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Teachers’ narratives during COVID-19 partial school reopenings: an exploratory study

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Publication details

JournalEducational Research
DateAccepted/In press - 13 Apr 2021
DateE-pub ahead of print (current) - 6 May 2021
Early online date6/05/21
Original languageEnglish


Background: Many countries around the world imposed nationwide school closures to manage the spread of COVID-19. England closed its schools for most pupils in March 2020 and prepared to reopen schools to certain year groups in June 2020. Understanding teachers’ lived experiences at this time of educational disruption is important, shedding light on challenges faced and support needed by schools and teachers in the event of further disruption.

Purpose: The research reported here represents the second timepoint in a longitudinal study investigating what it was like being a teacher in England during the pandemic. Our aim was to better understand teachers’ experiences at a time of partial reopening of schools in mid-June 2020.

Method: We used the framework of Self-Determination Theory to explore challenges to teachers’ basic psychological needs for autonomy, competence and relatedness. A total of 24 primary and secondary state school teachers from 20 schools across England were interviewed and asked to tell stories of a low point, a high point and a turning point. A reflexive thematic analysis, using a mix of inductive and deductive coding, was conducted.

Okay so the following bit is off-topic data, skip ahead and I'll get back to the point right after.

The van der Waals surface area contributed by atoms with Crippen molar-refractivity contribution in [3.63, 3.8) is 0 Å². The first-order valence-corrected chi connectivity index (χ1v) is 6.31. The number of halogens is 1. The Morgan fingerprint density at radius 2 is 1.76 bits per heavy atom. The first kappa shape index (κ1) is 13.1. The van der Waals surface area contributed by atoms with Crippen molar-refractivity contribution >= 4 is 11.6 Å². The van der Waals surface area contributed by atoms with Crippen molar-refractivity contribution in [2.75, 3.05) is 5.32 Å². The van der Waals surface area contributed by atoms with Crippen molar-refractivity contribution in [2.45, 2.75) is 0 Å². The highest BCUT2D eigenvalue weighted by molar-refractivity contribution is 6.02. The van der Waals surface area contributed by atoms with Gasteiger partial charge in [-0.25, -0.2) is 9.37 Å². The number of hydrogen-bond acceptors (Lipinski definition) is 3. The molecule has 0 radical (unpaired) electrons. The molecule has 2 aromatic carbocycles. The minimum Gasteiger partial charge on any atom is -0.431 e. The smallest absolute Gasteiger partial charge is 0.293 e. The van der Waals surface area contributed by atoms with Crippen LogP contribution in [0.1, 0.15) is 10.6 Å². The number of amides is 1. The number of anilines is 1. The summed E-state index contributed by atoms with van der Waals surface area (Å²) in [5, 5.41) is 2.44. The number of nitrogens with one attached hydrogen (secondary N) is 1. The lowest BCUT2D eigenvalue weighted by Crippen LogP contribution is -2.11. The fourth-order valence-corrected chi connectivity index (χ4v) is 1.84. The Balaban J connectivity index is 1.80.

Findings: Six themes were identified in the data: uncertainty, practical concerns, worry for pupils, importance of relationships, teacher identity, and reflections. Challenging their basic need for autonomy and competence, teachers were anxious about current and future uncertainties while navigating school reopenings. Challenging their basic need for relatedness, teachers described the importance of connecting with pupils and their families, and with colleagues. Lastly, teachers searched for holistic meaning, evaluating what it means to be a teacher and reflecting on how these circumstances have affected their personal and professional lives.

Conclusions: Our analysis of teachers’ experiences provides insight into how teachers’ psychological needs for autonomy, competence and relatedness have been challenged. It highlights the importance of supporting teachers to feel autonomous, competent and connected with colleagues, pupils and their families. Such support is likely to be beneficial to teachers’ wellbeing and their commitment to the profession, now and in the future.

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